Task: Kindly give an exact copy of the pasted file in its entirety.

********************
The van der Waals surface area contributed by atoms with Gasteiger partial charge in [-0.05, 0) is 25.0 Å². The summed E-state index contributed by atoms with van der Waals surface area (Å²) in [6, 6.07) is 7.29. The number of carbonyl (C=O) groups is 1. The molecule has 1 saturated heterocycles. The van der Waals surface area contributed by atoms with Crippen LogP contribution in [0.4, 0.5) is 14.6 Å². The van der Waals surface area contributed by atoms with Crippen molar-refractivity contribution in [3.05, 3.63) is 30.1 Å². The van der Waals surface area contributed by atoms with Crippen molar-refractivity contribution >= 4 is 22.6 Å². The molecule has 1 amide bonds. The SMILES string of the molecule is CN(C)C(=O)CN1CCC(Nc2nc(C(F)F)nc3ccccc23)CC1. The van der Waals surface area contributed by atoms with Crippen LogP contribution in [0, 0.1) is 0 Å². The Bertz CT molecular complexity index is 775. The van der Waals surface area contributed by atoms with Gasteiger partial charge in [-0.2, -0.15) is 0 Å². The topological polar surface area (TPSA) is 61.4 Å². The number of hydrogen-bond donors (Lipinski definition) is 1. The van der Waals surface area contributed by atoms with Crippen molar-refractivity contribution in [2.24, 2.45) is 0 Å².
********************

The van der Waals surface area contributed by atoms with Gasteiger partial charge in [-0.05, 0) is 25.0 Å². The summed E-state index contributed by atoms with van der Waals surface area (Å²) in [6, 6.07) is 7.29. The number of carbonyl (C=O) groups is 1. The molecule has 1 saturated heterocycles. The van der Waals surface area contributed by atoms with Crippen LogP contribution in [0.4, 0.5) is 14.6 Å². The van der Waals surface area contributed by atoms with Crippen molar-refractivity contribution in [3.05, 3.63) is 30.1 Å². The van der Waals surface area contributed by atoms with Crippen molar-refractivity contribution >= 4 is 22.6 Å². The molecule has 1 amide bonds. The SMILES string of the molecule is CN(C)C(=O)CN1CCC(Nc2nc(C(F)F)nc3ccccc23)CC1. The van der Waals surface area contributed by atoms with Crippen LogP contribution in [0, 0.1) is 0 Å². The Bertz CT molecular complexity index is 775. The van der Waals surface area contributed by atoms with Gasteiger partial charge in [-0.2, -0.15) is 0 Å². The topological polar surface area (TPSA) is 61.4 Å². The number of hydrogen-bond donors (Lipinski definition) is 1. The van der Waals surface area contributed by atoms with Crippen molar-refractivity contribution in [2.24, 2.45) is 0 Å².